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Strathearn Music Society Review – Oliveros Ensemble

23 February 2022 Concluding a short Scottish tour in Crieff last Wednesday, the members of the Oliveros Ensemble appeared upbeat despite having experienced some challenging weather events en route. Continued high winds and rain also plainly deterred some of the Strathearn Music Society stalwarts, but those who did attend surely came away well rewarded.
Oliveros are a string trio comprising Flora Curzon (violin) and Sophie Rivlin (cello) with, on this occasion, Tom Hankey as guest viola player. Eminently comfortable in the middle seat, he was entirely alive to the subtle rapport between the two regular members of this tightly-knit group.
The repertoire for String Trio isn’t perhaps very familiar to concertgoers, who are much more accustomed to the sound of the String Quartet (not surprising in view of the huge output for the medium by almost all of the great composers) but the smaller group has many treasures to reveal, and the programme offered here gave an intriguing taste of this.
Starting with Bach (never a bad idea) the Oliveros presented the first half-dozen of his Goldberg Variations, whose contrapuntal virtuosity, originally conceived for the harpsichord, proved the ideal vehicle for focussing ears and minds on three equal yet individual intertwined lines of musical thought. The next take on the same ensemble showed the young Beethoven, in his Trio opus 9 no 2, displaying a sense of serious drama which clearly tells his listeners that, despite the seemingly lightweight forces at his disposal, he is not intending the piece as a mere divertimento for easy listening. More obviously “Viennese” and sparkling in character was Schubert’s single-movement B flat Trio D471 from a couple of decades later. Although probably intended as the opener to a full-length piece it can stand alone on its own elegantly classical terms, and provided a perfect prelude after the concert interval to the intriguing main course of the event.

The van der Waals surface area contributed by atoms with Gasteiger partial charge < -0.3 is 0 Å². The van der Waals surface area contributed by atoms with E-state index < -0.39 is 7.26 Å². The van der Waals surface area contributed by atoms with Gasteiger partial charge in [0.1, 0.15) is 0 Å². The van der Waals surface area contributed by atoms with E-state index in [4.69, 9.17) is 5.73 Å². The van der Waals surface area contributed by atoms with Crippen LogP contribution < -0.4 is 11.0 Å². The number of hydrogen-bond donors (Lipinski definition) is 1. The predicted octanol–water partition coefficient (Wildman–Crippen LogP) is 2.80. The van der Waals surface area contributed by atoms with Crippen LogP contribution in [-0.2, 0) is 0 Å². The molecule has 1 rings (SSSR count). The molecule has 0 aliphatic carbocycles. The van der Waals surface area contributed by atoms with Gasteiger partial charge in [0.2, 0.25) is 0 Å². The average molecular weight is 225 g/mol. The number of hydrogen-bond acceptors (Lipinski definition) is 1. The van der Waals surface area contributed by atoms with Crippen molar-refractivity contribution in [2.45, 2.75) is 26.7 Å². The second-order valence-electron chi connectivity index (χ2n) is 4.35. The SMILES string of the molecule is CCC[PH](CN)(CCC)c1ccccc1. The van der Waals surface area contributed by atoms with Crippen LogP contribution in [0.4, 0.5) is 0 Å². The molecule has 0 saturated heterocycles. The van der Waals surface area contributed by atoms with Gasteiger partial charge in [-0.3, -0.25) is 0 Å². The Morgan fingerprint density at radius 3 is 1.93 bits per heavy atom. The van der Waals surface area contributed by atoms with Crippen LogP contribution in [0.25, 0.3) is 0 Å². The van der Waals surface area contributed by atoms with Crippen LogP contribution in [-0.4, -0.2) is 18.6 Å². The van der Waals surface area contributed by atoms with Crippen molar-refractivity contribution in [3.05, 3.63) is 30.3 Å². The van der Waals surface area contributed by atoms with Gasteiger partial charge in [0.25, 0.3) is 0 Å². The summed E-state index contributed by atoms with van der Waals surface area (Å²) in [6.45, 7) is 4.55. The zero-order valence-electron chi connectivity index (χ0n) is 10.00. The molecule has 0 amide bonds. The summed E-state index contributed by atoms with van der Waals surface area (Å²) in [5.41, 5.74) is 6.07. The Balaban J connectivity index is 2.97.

Described in the programme notes as a “rare gem”, the String Trio by Jean Cras is exactly that. No shame at all if you’ve never heard the name, but the obvious question after even a single hearing of this remarkable work must surely be “why is he not better known?” Well, since you ask, he had a Day Job, and a pretty demanding one at that, which saw him rise to the rank of Rear Admiral in the French Navy over 35 years of distinguished service; hence his musical activities were all fitted into whatever free time his seafaring duties allowed. That he nevertheless managed a level and quality of output which would have done credit to many a “full-time” composer is impressive. Recognisably French in many ways and owing a clear debt to some of his Impressionist predecessors, the language of his String Trio is also highly individual and varied, displaying influences from many different sound-worlds – surely derived, in part at least, from the travels that his naval career entailed. This piece was a real eye-opener, so a big thank you to the Oliveros Ensemble for championing it.
Indeed it was a pleasure overall to share their exciting and unique blend of artistry and presentation – always something a wee bit different from the Strathearn Music Society, and always in a good way!
Next, and final concert of the season: The Gaia Duo – Katrina Lee (violin) and Alice Allen (cello) with a programme of music by Sancho, Finnis, Beamish and Strachan – Wed March 16

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